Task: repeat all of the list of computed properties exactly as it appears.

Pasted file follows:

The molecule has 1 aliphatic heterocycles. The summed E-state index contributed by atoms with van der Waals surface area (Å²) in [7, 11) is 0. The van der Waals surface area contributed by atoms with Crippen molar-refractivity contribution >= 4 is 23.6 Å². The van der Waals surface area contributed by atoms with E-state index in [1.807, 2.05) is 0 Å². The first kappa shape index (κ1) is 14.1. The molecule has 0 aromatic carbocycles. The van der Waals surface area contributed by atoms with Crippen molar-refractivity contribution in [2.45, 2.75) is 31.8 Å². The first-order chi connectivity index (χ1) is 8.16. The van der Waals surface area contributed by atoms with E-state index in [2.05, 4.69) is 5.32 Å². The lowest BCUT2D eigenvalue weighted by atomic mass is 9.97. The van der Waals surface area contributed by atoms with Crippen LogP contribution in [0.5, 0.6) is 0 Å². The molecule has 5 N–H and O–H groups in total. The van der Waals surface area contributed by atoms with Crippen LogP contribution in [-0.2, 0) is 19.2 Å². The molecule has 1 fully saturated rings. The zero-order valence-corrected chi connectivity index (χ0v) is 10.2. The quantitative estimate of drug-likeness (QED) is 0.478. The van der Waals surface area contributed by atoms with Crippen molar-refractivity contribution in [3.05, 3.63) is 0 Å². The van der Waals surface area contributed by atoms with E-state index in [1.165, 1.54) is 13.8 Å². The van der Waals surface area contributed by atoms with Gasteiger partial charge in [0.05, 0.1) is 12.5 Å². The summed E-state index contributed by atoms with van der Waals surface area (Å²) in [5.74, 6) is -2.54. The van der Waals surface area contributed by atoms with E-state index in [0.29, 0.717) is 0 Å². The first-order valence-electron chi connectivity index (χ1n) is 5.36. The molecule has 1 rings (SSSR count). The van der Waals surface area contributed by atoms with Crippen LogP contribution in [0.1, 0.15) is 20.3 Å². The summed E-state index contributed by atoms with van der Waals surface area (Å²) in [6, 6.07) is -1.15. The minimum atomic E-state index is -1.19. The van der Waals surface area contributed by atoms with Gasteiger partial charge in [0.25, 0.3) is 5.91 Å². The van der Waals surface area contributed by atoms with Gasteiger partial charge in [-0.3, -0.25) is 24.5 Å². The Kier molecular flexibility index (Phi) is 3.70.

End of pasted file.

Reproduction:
The molecule has 1 aliphatic heterocycles. The summed E-state index contributed by atoms with van der Waals surface area (Å²) in [7, 11) is 0. The van der Waals surface area contributed by atoms with Crippen molar-refractivity contribution >= 4 is 23.6 Å². The van der Waals surface area contributed by atoms with E-state index in [1.807, 2.05) is 0 Å². The first kappa shape index (κ1) is 14.1. The molecule has 0 aromatic carbocycles. The van der Waals surface area contributed by atoms with Crippen molar-refractivity contribution in [2.45, 2.75) is 31.8 Å². The first-order chi connectivity index (χ1) is 8.16. The van der Waals surface area contributed by atoms with E-state index in [2.05, 4.69) is 5.32 Å². The lowest BCUT2D eigenvalue weighted by atomic mass is 9.97. The van der Waals surface area contributed by atoms with Crippen LogP contribution in [0.5, 0.6) is 0 Å². The molecule has 5 N–H and O–H groups in total. The van der Waals surface area contributed by atoms with Crippen LogP contribution in [-0.2, 0) is 19.2 Å². The molecule has 1 fully saturated rings. The zero-order valence-corrected chi connectivity index (χ0v) is 10.2. The quantitative estimate of drug-likeness (QED) is 0.478. The van der Waals surface area contributed by atoms with Crippen molar-refractivity contribution in [3.05, 3.63) is 0 Å². The van der Waals surface area contributed by atoms with E-state index in [1.165, 1.54) is 13.8 Å². The van der Waals surface area contributed by atoms with Gasteiger partial charge in [0.05, 0.1) is 12.5 Å². The summed E-state index contributed by atoms with van der Waals surface area (Å²) in [5.74, 6) is -2.54. The van der Waals surface area contributed by atoms with E-state index in [0.29, 0.717) is 0 Å². The first-order valence-electron chi connectivity index (χ1n) is 5.36. The molecule has 1 rings (SSSR count). The van der Waals surface area contributed by atoms with Crippen LogP contribution in [0.1, 0.15) is 20.3 Å². The summed E-state index contributed by atoms with van der Waals surface area (Å²) in [6, 6.07) is -1.15. The minimum atomic E-state index is -1.19. The van der Waals surface area contributed by atoms with Gasteiger partial charge in [0.25, 0.3) is 5.91 Å². The van der Waals surface area contributed by atoms with Gasteiger partial charge in [-0.3, -0.25) is 24.5 Å². The Kier molecular flexibility index (Phi) is 3.70.